Ahh… Fresh content. People love it, Search engines love it. It’s heady, potent stuff. There are three main categories of content that you’ll want to pay special attention to, if you want your website to perform like the marketing powerhouse that it can be.
- New content for new a website
- Updated content for an existing website
- New posts on your existing website’s blog
Search engines use a website’s content to judge how popular, relevant and well-liked it is. The higher your website’s score, the more often it will be shown to people who are searching for your services.
Let’s explore these categories, and highlight their differences so you can create a solid content creation plan.
Website Design – Content Comes First
Content is the most important part of your website redesign. It’s also one of the more time-consuming aspects.
The ideal approach to your new website project is content-first design. This is where you build the design of your website around your content. Too often people have ideas of the cool functions and neat features they want, and they fill in the content afterwards.
Your content delivers the real value of your website. So all of your design elements must spiral out from your content. What message do you want to deliver? What intentions do you want to share? What is the unique value that you, and you alone, bring to your customers?
Good design will create a good user experience so that people will stay on your site longer and absorb your message.
Set aside enough time & money to actually create content. If writing isn’t your thing, it’s best to outsource this task.
A lot of freelance web designers will have a copywriter they work with as they build your site. Most are happy to collaborate with a copywriter that you hire yourself. Some freelance web designers will even do the content themselves, but that’s generally not a good idea.
Full disclosure: Web design and website copywriting are specialized skill sets, and it’s rare for someone to excel at both. Think of it this way: Fabulous design and yawn-y writing? Bad. Exquisite prose and clunky design? Also bad.
Hire a copywriter.
Existing Website – Content Updates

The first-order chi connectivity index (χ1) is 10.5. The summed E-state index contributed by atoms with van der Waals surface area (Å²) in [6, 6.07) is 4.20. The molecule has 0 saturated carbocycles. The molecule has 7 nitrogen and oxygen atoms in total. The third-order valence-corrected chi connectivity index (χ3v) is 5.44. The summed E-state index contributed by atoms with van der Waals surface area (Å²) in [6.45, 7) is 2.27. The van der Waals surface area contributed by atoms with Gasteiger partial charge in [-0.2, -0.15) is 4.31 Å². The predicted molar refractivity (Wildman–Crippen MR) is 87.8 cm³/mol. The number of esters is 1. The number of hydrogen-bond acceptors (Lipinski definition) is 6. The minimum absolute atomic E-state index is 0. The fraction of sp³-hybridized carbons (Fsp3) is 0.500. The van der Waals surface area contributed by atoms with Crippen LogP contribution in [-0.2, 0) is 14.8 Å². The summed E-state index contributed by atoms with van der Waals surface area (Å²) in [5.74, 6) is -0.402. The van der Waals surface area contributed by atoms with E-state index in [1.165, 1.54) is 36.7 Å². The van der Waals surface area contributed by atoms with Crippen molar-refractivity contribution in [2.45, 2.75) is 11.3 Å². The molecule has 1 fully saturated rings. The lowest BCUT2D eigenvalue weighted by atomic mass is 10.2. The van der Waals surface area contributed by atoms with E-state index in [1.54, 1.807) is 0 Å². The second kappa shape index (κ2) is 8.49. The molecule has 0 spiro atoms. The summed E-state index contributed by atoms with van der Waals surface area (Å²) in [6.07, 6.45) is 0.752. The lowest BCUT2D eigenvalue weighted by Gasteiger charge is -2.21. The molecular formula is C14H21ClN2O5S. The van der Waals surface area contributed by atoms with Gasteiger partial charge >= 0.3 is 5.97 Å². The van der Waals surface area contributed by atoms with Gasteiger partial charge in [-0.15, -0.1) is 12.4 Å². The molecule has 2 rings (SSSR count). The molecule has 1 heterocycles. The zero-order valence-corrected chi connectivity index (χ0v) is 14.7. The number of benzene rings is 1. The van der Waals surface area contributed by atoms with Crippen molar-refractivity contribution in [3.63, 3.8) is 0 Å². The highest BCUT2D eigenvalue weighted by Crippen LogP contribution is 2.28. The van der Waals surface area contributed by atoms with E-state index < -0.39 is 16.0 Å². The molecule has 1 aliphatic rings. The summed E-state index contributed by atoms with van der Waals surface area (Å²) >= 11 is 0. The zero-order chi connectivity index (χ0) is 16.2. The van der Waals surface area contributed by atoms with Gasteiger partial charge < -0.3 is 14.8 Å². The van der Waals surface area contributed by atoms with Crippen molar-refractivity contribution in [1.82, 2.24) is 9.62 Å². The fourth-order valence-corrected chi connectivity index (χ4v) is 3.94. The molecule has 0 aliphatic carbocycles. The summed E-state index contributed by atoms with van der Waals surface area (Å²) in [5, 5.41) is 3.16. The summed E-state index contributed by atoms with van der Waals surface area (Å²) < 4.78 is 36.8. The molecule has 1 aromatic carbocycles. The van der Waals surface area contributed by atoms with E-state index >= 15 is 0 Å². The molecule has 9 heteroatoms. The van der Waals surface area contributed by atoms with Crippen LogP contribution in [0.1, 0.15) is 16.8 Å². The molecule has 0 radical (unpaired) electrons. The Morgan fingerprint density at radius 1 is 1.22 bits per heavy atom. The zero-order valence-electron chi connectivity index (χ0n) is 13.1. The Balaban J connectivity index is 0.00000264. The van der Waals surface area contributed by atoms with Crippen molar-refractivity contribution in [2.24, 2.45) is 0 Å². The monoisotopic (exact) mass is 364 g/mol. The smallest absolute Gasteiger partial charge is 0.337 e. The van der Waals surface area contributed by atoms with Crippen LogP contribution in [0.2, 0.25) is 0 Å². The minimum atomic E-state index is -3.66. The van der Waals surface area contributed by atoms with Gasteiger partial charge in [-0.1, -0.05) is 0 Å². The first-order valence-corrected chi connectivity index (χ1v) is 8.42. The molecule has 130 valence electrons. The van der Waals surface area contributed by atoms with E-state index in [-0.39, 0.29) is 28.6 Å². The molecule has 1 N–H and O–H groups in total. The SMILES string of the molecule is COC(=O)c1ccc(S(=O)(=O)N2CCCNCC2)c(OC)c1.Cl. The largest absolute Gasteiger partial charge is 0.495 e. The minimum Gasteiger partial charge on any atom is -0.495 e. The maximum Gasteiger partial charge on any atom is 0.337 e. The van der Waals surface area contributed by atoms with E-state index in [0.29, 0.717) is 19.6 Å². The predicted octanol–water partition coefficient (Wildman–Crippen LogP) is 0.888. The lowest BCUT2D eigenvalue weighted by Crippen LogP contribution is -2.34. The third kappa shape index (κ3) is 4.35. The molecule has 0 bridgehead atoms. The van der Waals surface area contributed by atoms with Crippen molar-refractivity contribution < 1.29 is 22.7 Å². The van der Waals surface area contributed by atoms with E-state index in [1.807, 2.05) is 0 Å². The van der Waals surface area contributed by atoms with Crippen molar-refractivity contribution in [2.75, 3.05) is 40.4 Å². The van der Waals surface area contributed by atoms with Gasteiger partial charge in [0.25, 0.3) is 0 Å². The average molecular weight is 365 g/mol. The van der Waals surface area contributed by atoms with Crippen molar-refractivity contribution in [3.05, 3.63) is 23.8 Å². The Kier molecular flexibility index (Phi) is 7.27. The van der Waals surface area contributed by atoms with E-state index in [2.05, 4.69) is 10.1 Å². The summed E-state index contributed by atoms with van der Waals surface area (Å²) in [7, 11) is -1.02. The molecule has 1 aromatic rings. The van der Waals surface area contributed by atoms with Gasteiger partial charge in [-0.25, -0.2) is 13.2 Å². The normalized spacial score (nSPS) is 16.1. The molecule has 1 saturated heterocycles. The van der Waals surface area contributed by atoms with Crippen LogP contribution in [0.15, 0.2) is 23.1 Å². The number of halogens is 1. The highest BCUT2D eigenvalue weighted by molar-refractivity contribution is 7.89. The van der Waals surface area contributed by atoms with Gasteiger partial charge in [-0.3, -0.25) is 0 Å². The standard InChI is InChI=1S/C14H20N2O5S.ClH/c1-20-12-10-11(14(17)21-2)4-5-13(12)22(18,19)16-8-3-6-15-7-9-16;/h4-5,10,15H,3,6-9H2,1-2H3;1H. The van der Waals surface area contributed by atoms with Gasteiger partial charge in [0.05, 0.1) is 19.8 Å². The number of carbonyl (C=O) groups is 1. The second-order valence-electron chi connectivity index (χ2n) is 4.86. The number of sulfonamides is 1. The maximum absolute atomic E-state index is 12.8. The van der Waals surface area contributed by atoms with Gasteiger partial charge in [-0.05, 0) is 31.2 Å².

Content is king, and fresh content can make or break your marketing goals.
Informational websites don’t need constant updates. These types of sites have what is known as “evergreen” content that stays relevant for a while.
If your business provides a service to people, changes in that service will often dictate your updates. When you change your class schedule, add a new team member, or want to advertise a special upcoming event – you should update your website.
Fresh content could be a new page on your website, an update to your list of services or a change in your hours of operation.
Blog Updates – Ongoing Content
Your site will rank better with search engines if you regularly update it. But not just any update.
Write a new blog post when you have something unique to say that is of benefit to the reader. You want to provide reliable, valuable information so that you can be seen as an authority in your field.
Make sure the content is relevant to your audience, unique, and easy to read.
Choose the titles of your posts carefully, to match your customers’ interests.
Every class you teach, every workshop you host, every event you podcast, every cause your company supports — these are all juicy, delicious, newsy updates just begging to be featured on your blog.
So that’s what to post. Now… how often do you need to add new content?
Update Daily – If your website or blog deals with trending topics like finance or sports.
Update Weekly – If you have a travel, catering or event planning business, or if you’re running a personal blog.
Update Every Other Week – If you provide video production or photography services, or if you own a boutique gym or yoga studio.
Update Monthly – If you are in the gardening/landscaping business or real estate sector (make sure you include seasonal highlights every quarter).
Good habits to develop for blog content creation
Create a publishing strategy – Deciding when you should post will help you build your schedule, your action plan and deadlines. If you leave it for “when you have time” you risk blowing it off when the first obstacle comes along.
Think like your readers – Put yourself in their place and ask, “If I were them, would I like to see more of this? Less of that?” Make sure you are writing what they want to see, not just what you find fun or cool. This one can be tough.
Have several posts queued up in advance – Life likes to throw curve balls, and you don’t want your publishing strategy derailed because something came up. I recommend having at least a month’s worth of posts ready ahead of time.